LINCOLN TOWERS UNIVERSITY
Organized by Lois Spatz and Lila Belanoff, Lincoln Towers University has expanded its ambitious
continuing education program. The currently scheduled Zoom classes are free. Qualified instructors
and new course topics are always welcomed; to volunteer to teach please contact Lois Spatz,
Return to this site for information on new classes and instructors.
Click PAST COURSES to see previously offered courses.
CURRENT COURSE OFFERINGS AS ZOOM SEMINARS:
You must register for our courses with our Registrar, Eleanora von Dehsen, at
who will provide a Zoom link.
WRITING FOR FUN
Instructor: None. The participants will choose a classmate to suggest prompts and make sure everyone has a chance to read and critique.
Dates: Every Tuesday January 4, 11, 18, 25 and February 1, 2022, 1:30-3:30pm (5 classes).
Experience the joy of writing! This workshop offers a chance to write out your thoughts and explore your creativity.
No rules to confine you to any form or topic. You can write whatever you want, read it in class, and receive a supportive
response to help develop your style.
Click here for the flyer.
TURNING FAMILY HISTORY INTO HISTORICAL FICTION…Or, TELLING IT LIKE IT IS
Instructor: Kyra Robinov
Date: Thursday, February 10, 3:00-4:00PM.
We have all got family histories, some more intriguing than others. But turning the tales of our ancestors from simple word-of-mouth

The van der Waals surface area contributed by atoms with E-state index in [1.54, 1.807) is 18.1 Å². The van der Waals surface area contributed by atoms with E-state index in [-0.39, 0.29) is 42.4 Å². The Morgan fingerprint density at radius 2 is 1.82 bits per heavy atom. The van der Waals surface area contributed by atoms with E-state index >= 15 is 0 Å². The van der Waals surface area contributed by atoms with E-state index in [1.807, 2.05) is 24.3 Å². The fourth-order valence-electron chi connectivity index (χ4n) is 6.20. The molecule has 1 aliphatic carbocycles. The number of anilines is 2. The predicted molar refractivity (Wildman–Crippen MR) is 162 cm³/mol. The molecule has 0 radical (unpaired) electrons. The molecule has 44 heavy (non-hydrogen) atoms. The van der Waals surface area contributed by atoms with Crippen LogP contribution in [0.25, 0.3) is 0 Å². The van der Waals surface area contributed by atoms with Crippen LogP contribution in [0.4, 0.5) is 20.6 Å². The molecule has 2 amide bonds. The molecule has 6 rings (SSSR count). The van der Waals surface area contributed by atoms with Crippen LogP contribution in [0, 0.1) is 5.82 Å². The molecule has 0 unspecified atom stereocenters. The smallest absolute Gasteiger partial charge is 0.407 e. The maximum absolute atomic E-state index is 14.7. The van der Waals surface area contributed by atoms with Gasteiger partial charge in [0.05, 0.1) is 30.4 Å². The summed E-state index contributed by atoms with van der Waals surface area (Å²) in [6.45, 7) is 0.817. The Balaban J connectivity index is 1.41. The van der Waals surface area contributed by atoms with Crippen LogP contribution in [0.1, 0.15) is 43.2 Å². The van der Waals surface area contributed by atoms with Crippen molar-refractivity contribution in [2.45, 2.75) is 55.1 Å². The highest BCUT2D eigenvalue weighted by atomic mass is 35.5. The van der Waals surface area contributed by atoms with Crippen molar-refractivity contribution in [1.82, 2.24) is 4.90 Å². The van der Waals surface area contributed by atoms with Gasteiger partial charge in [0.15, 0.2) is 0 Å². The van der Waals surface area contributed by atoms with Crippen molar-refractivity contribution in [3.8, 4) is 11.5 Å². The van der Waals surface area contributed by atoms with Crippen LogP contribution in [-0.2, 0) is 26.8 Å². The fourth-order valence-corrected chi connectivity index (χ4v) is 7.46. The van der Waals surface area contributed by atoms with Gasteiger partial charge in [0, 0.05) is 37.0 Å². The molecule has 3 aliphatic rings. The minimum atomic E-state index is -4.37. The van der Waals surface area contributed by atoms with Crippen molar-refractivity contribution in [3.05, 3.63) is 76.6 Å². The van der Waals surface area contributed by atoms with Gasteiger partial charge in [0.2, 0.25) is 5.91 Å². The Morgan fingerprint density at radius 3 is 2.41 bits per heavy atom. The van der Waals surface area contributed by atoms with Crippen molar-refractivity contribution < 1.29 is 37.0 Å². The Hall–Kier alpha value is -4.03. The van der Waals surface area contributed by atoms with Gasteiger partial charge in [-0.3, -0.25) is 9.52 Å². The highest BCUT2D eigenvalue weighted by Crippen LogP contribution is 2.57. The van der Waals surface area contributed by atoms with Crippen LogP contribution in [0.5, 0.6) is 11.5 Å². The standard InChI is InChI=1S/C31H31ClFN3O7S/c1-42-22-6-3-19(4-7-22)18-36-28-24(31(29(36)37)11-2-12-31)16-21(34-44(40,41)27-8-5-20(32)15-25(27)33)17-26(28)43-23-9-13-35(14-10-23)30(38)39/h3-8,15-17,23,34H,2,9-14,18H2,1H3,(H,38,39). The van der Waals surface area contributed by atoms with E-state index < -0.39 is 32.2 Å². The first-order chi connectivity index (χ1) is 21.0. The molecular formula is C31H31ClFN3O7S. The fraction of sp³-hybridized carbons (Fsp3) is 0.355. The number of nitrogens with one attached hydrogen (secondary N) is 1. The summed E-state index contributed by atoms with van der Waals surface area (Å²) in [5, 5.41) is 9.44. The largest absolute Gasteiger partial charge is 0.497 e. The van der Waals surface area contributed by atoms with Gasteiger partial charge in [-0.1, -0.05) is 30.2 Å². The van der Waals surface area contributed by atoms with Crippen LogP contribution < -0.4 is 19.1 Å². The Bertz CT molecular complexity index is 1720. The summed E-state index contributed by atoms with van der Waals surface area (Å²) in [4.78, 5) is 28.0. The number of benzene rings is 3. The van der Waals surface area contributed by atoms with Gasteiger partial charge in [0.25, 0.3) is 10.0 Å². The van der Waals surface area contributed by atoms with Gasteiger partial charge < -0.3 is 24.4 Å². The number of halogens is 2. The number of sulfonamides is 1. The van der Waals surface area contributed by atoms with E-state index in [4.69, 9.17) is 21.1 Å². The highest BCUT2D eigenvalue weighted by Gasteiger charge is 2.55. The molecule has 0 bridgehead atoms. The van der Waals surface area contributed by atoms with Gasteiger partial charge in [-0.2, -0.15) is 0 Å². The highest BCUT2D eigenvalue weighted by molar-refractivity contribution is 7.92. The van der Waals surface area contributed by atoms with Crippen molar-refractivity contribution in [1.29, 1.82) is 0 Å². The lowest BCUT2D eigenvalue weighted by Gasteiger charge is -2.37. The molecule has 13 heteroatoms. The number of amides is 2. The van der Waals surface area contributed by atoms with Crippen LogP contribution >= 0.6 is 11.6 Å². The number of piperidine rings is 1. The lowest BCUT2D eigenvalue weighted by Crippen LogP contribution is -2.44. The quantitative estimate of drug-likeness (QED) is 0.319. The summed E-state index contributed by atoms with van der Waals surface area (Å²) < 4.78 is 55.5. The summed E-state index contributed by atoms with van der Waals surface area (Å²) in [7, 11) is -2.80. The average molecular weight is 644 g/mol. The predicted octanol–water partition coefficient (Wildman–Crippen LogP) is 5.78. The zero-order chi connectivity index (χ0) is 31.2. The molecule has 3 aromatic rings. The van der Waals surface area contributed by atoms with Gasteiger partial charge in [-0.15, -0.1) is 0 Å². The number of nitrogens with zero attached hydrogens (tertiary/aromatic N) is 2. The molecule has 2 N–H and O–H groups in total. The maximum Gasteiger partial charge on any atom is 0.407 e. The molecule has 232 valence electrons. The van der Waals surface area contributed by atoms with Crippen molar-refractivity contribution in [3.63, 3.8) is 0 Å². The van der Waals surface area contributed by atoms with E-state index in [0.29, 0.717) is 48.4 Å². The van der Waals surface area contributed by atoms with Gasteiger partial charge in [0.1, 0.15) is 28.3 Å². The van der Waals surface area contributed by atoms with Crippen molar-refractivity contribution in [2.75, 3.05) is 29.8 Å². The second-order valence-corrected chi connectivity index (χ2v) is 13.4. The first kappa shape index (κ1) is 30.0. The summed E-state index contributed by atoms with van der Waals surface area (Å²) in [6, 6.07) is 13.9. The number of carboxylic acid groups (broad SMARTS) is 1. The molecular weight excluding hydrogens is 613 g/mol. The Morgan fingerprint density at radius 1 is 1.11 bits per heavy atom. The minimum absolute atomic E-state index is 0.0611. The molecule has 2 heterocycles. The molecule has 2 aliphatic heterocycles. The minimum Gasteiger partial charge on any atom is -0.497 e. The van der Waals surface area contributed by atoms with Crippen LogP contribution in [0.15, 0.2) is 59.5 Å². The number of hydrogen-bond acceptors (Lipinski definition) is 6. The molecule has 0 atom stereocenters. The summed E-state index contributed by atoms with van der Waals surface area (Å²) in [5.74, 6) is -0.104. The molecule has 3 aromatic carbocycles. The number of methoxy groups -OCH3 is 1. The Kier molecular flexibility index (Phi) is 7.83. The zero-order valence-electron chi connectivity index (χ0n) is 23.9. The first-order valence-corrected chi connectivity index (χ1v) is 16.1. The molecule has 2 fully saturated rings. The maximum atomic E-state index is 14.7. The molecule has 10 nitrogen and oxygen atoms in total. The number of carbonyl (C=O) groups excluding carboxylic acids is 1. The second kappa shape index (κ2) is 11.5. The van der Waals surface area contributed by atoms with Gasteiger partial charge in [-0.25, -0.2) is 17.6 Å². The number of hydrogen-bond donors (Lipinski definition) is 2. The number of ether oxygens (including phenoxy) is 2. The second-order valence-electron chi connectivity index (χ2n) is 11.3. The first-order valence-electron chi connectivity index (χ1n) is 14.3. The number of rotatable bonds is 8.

recollections into a novel that is descriptive, detailed, and filled with tension is daunting, especially when your long-lost
relatives are no longer alive and there is little factual information upon which to draw. Author Kyra Robinov describes the challenge
of recreating the survival stories of her father and grandmother while at the same time remaining faithful to the truth of her story.
THE CROWNING INSULT: THE GREAT WAR'S AFRICAN AMERICAN GOLD STAR MOTHERS
Instructor: Mary Stanton
Date: Tuesday, February 15, 7:30-8:30PM.
In 1930, the federal government sponsored a series of segregated trips to Europe for the surviving mothers and widows of WWI soldiers to
visit the graves of their fallen loved ones. Black women responded to the segregated pilgrimage in varied yet self-defining ways.
Some felt insulted by the Jim Crow arrangement and petitioned President Hoover to desegregate their travel. In a letter drafted by the
NAACP and signed by fifty-five Gold Star mothers, they pledged to refuse the trip rather than submit to segregation. Those Black mothers
and widows who decided to take the trip often did so in opposition to Black leaders and the Black press. Their pilgrimage affirmed their
right to grieve and define for themselves how to exercise their freedoms as Black mothers and wives.
None at present.
KEEP TUNED FOR ADDITIONAL CLASSES, TO BE ANNOUNCED!
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